For years, the biracial William Hannibal Thomas had worked as a preacher, teacher, journalist, and politician to eliminate racial distinctions and to be accepted by white people. Nothing had worked. And so he turned to the pen, pleading furiously for white acceptance in one of the most furious attacks on black people in history. His “list of negative qualities of Negroes seemed limitless,” according to his biographer. Blacks, Thomas wrote, are an “intrinsically inferior type of humanity.” Black history is a “record of lawless existence, led by every impulse and passion.” Blacks are mentally retarded, immoral beasts, “unable practically to discern between right and wrong.” Ninety percent of black women are “lascivious by instinct and in bondage to physical pleasure.”
While white readers almost unanimously praised The American Negro, black readers felt so betrayed by Thomas that they dubbed him “Black Judas.” But no one’s review hit as hard as Du Bois’s in Dial, titled “The Storm and Stress in the Black World”—an essay he may have considered for inclusion in Souls. “Mr. Thomas’s book,” Du Bois wrote, “is a sinister symptom” of the age that desires nothing less for “the Negro” than to “kindly go to the devil and make haste about it” so the “American conscience can justify three centuries of shameful history.” Even though it is forgotten today, Thomas’s book incited Du Bois, as well as Washington.
Decades later, James Weldon Johnson, the composer of the “Black National Anthem,” lifted every voice and sang the praises of The Souls of Black Folk, for having a “greater” impact “upon and within the Negro race than any other single book published in this country since Uncle Tom’s Cabin.” It is difficult to understand where Du Bois was coming from in Souls without having traveled with Harriet Beecher Stowe to Uncle Tom’s Cabin, published fifty years earlier, in 1852. “The scenes of this story,” Stowe wrote, “lie among … an exotic race, whose … character” was “so essentially unlike the hard and dominant Anglo-Saxon race.” In black people’s “lowly docility of heart, their aptitude to repose on a superior mind and rest on a higher power, their childlike simplicity of affection, and facility of forgiveness,” she wrote, in “all these they will exhibit the highest form of the peculiarly Christian life.”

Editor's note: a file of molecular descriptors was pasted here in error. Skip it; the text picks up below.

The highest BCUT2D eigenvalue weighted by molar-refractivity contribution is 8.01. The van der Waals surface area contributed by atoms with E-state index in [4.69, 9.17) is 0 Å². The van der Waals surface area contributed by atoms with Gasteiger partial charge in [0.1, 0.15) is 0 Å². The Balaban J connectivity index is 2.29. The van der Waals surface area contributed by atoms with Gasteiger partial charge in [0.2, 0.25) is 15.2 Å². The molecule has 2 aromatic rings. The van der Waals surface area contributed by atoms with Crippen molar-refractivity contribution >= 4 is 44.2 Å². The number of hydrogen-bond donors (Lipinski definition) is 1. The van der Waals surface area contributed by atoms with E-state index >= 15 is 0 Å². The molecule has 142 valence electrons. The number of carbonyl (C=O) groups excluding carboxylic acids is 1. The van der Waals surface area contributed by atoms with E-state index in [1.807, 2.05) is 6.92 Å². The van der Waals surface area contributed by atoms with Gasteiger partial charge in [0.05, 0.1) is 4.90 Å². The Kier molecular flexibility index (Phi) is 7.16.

Uncle Tom’s Cabin put forward the racist idea of complementary biological race traits, of the humble, soulful African complementing the hard, rational European. The fourteen essays in The Souls of Black Folk reinforced this idea. From Du Bois’s title, to his writing style—pairing the verses of Negro spirituals with those of European poets—to his content, Du Bois carried the idea of complementary race traits into the twentieth century. It would be a few decades before he would renounce this thinking.
Du Bois ends Soul’s first and most enduring essay, “Of Our Spiritual Strivings,” by expressing his dream “that some day on American soil two world-races may give each to each those characteristics both so sadly lack.” He adds, “we black men seem the sole oasis of simple faith and reverence in a dusty desert of dollars and smartness.” But it is racist to assert that a race lacks characteristics. White people do not lack “simple faith and reverence,” and black people do not lack materialism and “smartness.”
Educated in a New England influenced by the myths of Uncle Tom’s Cabin, Du Bois had been professing these ideas since his graduate-school days at Harvard. In Souls, Du Bois tries to transform the dividing ideal of race into the “unifying ideal of race,” which would heal the split souls of black folk, and the split souls of America, split by the Veil. “It is a peculiar sensation, this double consciousness, this sense of always looking at one’s self through the eyes of others, of measuring one’s soul by the tape of a world that looks on in amused contempt and pity,” Du Bois writes. “One ever feels his two-ness,—an American, a Negro; two souls, two thoughts, two unreconciled strivings; two warring ideals in one dark body, whose dogged strength alone keeps it from being torn asunder.”
For many of his black readers—in 1903 and thereafter—Du Bois’s double consciousness finally gave them the glasses they needed to see their own inner struggles. What has made this concept so enduringly popular among black people for more than a century after the publication of Souls? Du Bois met many black people where many of them were, and where many have remained—at the warring crossroads between assimilationist and antiracist ideas. He believed in both the antiracist concept of cultural relativity, of everyone looking at one’s self through the eyes of one’s group, and the assimilationist idea of “looking at one’s self through the eyes” of white people. In his mind, this double desire, this double consciousness, yielded an inner strife between pride in equal blackness and assimilation into superior whiteness, and an outer strife from the Veil of American racism denying both. “He would not Africanize America, for America has too much to teach the world and Africa,” Du Bois writes. “He would not bleach his Negro soul in a flood of white Americanism, for he knows that Negro blood has a message for the world.”